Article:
Advertising Works. There, I Said It.

Who needs advertising? It’s mostly a colossal waste of money. Right?

According to research from Gavan Fitzsimons, a professor of marketing and psychology at Duke University, “the best result that an advertiser can hope for is to nudge us in the direction we were already going — reaffirming a slightly positive association with a brand that we already liked.”

I have to say Fitzsimons is selling advertising short here. I don’t already like Dodge, but thanks to W+K’s approach to the brand, I have a renewed interest in it.

American beer drinkers don’t already like Dos Equis, but thanks to the most interesting man in the world campaign, it’s now part of the conversation and a beer that people consider at the bar or grocery case.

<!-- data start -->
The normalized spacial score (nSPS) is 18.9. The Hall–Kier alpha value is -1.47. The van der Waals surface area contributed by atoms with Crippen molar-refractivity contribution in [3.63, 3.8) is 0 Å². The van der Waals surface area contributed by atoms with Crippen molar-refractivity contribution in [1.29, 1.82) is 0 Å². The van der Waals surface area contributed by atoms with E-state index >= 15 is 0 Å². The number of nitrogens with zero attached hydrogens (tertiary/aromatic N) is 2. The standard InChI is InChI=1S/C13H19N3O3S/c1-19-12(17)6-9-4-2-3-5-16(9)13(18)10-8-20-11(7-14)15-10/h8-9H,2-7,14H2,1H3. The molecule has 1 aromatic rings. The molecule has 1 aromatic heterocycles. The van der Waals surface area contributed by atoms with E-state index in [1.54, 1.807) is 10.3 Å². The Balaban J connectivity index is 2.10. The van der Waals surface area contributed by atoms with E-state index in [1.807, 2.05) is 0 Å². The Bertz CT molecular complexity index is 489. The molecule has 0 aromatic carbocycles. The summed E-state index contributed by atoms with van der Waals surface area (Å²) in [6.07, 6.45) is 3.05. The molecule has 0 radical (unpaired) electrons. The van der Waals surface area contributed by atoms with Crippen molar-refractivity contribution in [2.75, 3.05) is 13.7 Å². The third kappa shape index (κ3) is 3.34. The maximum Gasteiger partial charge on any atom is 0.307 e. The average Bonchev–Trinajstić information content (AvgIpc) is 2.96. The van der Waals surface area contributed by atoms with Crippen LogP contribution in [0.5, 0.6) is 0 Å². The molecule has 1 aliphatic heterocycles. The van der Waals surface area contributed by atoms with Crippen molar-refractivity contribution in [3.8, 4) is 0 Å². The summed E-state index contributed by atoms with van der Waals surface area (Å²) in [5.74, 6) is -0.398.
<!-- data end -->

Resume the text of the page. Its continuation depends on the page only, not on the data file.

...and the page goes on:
Academics and other cultural critics want advertising to be without potency, but their desire does not make it so.



About David Burn

I wrote my first ad for a political candidate when I was 17 years old. She won her race and I felt the seductive power of advertising for the first time. Today—after working for seven agencies in five states—I am head of brand strategy and creative at Bonehook in Portland, Oregon.